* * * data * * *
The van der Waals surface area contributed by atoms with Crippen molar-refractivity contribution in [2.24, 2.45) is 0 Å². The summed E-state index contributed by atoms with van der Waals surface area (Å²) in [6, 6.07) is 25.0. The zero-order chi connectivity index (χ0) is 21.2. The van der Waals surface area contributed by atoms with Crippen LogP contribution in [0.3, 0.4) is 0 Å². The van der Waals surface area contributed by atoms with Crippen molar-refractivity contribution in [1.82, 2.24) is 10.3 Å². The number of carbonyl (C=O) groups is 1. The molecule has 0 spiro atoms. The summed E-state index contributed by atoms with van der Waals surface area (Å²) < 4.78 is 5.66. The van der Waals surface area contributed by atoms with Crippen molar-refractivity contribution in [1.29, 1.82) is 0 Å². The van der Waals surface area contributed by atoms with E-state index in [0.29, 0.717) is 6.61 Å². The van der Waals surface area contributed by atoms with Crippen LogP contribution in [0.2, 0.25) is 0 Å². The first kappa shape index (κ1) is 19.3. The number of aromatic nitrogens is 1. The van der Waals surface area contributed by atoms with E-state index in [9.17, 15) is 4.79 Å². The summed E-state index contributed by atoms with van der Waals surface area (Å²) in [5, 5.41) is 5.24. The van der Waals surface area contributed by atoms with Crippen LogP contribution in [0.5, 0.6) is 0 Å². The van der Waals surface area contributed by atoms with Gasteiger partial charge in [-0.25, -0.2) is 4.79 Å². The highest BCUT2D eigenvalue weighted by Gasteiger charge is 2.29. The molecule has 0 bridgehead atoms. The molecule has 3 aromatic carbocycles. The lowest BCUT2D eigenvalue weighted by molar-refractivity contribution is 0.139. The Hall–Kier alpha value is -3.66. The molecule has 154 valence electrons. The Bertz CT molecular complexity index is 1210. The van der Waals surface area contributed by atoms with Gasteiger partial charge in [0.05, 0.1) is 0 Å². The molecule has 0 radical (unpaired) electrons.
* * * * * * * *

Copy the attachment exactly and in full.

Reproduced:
The van der Waals surface area contributed by atoms with Crippen molar-refractivity contribution in [2.24, 2.45) is 0 Å². The summed E-state index contributed by atoms with van der Waals surface area (Å²) in [6, 6.07) is 25.0. The zero-order chi connectivity index (χ0) is 21.2. The van der Waals surface area contributed by atoms with Crippen LogP contribution in [0.3, 0.4) is 0 Å². The van der Waals surface area contributed by atoms with Crippen molar-refractivity contribution in [1.82, 2.24) is 10.3 Å². The number of carbonyl (C=O) groups is 1. The molecule has 0 spiro atoms. The summed E-state index contributed by atoms with van der Waals surface area (Å²) < 4.78 is 5.66. The van der Waals surface area contributed by atoms with Crippen molar-refractivity contribution in [1.29, 1.82) is 0 Å². The van der Waals surface area contributed by atoms with E-state index in [0.29, 0.717) is 6.61 Å². The van der Waals surface area contributed by atoms with Crippen LogP contribution in [0.2, 0.25) is 0 Å². The first kappa shape index (κ1) is 19.3. The number of aromatic nitrogens is 1. The van der Waals surface area contributed by atoms with E-state index in [9.17, 15) is 4.79 Å². The summed E-state index contributed by atoms with van der Waals surface area (Å²) in [5, 5.41) is 5.24. The van der Waals surface area contributed by atoms with Crippen LogP contribution in [0.5, 0.6) is 0 Å². The van der Waals surface area contributed by atoms with Gasteiger partial charge in [-0.25, -0.2) is 4.79 Å². The highest BCUT2D eigenvalue weighted by Gasteiger charge is 2.29. The molecule has 0 bridgehead atoms. The molecule has 3 aromatic carbocycles. The lowest BCUT2D eigenvalue weighted by molar-refractivity contribution is 0.139. The Hall–Kier alpha value is -3.66. The molecule has 154 valence electrons. The Bertz CT molecular complexity index is 1210. The van der Waals surface area contributed by atoms with Gasteiger partial charge in [0.05, 0.1) is 0 Å². The molecule has 0 radical (unpaired) electrons.